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camogie

camogie  

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Essentially a women's version of hurling, was invented by female members of the Gaelic League. It was first played publicly at Navan, Co. Meath, in 1904. Unlike other Gaelic sports ...
Casement Park

Casement Park  

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A sports stadium in Belfast, Northern Ireland, that is the primary stadium of the Gaelic Athletic Association (GAA), and stages matches of Gaelic football, and hurling. It was opened in 1953, named ...
Croke Park

Croke Park  

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A sport stadium in Dublin, Ireland, named after Archbishop Thomas Croke, where the Gaelic Athletic Association (GAA) has traditionally staged its Gaelic football and hurling matches. On the afternoon ...
extreme sports

extreme sports  

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Forms of physical activity that either challenge or trangress mainstream and dominant models of sport, or are constructed by the media as a category of thrilling sporting experiences that have ...
football

football  

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Medieval football was extremely violent, akin to modern hooliganism. Repeated attempts were made by the authorities to suppress it as dangerous, disruptive, and a diversion from archery ...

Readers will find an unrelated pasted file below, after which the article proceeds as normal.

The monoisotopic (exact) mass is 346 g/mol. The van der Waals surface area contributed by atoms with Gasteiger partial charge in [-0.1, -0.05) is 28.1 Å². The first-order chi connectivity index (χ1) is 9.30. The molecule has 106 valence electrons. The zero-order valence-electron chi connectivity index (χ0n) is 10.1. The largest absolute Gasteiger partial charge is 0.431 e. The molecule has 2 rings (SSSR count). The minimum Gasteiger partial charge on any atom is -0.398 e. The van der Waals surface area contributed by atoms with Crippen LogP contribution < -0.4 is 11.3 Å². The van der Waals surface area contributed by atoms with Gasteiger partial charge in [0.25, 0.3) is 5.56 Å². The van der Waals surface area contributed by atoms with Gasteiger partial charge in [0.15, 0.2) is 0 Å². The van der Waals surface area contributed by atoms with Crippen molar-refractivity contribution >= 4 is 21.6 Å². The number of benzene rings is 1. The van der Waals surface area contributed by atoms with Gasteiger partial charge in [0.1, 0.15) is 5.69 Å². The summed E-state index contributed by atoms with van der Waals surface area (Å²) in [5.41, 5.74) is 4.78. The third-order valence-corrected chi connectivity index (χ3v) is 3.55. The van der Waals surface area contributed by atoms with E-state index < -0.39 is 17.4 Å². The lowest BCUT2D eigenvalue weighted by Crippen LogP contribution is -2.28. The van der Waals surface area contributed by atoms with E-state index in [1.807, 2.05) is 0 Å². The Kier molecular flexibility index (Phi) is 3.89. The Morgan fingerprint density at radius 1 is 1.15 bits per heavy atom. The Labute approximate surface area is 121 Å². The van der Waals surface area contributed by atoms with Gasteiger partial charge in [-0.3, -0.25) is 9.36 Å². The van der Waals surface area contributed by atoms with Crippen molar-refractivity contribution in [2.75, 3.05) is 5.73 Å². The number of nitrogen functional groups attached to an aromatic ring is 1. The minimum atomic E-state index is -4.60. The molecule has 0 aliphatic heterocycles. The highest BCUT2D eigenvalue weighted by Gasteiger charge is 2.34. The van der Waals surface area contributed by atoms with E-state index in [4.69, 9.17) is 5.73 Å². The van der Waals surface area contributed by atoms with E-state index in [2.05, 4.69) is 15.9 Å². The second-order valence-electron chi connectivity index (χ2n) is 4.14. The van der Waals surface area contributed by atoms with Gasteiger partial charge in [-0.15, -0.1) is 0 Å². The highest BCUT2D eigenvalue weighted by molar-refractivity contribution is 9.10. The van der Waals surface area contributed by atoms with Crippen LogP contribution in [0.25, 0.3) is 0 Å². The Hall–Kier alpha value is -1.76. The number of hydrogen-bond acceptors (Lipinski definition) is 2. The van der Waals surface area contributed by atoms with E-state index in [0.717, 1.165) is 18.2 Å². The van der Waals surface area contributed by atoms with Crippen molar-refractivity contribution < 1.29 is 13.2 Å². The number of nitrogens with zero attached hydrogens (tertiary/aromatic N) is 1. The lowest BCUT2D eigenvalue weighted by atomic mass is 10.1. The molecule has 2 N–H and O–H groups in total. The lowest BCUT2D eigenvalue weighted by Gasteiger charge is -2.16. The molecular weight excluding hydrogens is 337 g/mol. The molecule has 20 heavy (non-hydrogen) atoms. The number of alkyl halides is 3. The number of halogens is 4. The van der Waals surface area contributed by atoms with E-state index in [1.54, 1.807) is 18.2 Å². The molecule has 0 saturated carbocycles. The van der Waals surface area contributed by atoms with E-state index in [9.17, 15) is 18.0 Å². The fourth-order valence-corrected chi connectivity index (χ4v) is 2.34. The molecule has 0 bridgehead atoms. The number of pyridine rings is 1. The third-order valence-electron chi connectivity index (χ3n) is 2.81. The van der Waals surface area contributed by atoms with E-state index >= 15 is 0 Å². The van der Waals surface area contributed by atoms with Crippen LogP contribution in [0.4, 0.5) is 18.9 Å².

Gaelic Athletic Association

Gaelic Athletic Association  

Founded in 1884 in Tipperary to encourage Irish sports, particularly Gaelic football and hurling, at the expense of English ones, like soccer, cricket, and tennis. Its first patron was Archbishop ...
Gaelic football

Gaelic football  

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A fifteen-a-side outdoor ball game played throughout the island of Ireland by male teams who combine the skills of handling, passing, catching, bouncing (or hopping), carrying, and kicking the ball, ...
Hidden Ireland

Hidden Ireland  

(1924),a study of 18th‐century Gaelic Munster by the Gaelic revivalist Daniel Corkery. The title sums up Corkery's image of an oppressed and impoverished but culturally rich Gaelic world, coexisting ...
hockey

hockey  

Claims a very ancient pedigree since there are tomb‐drawings and classical reliefs showing men hitting a ball with curved sticks. Like most games, it was formalized and regulated in the 19th cent. ...
Hurlers

Hurlers  

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A group of three stone circles on the moors near Likinhorne (Cornwall) is collectively known as The Hurlers; a tale first alluded to in William Camden's Britannia (1586) claims they were once men, ...
shinty

shinty  

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(iomain or camanachd in Gaelic) is generally believed to have been introduced to Scotland along with Christianity and the Gaelic language nearly 2,000 years ago by the Irish. Shinty, or ...
sport

sport  

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History
For the sports that were popular before the age of mass spectator sports, see Robert W. Malcolmson, Popular Recreations in English Society, 1700–1850 (1973), especially ch. 3 on football, cricket, ...

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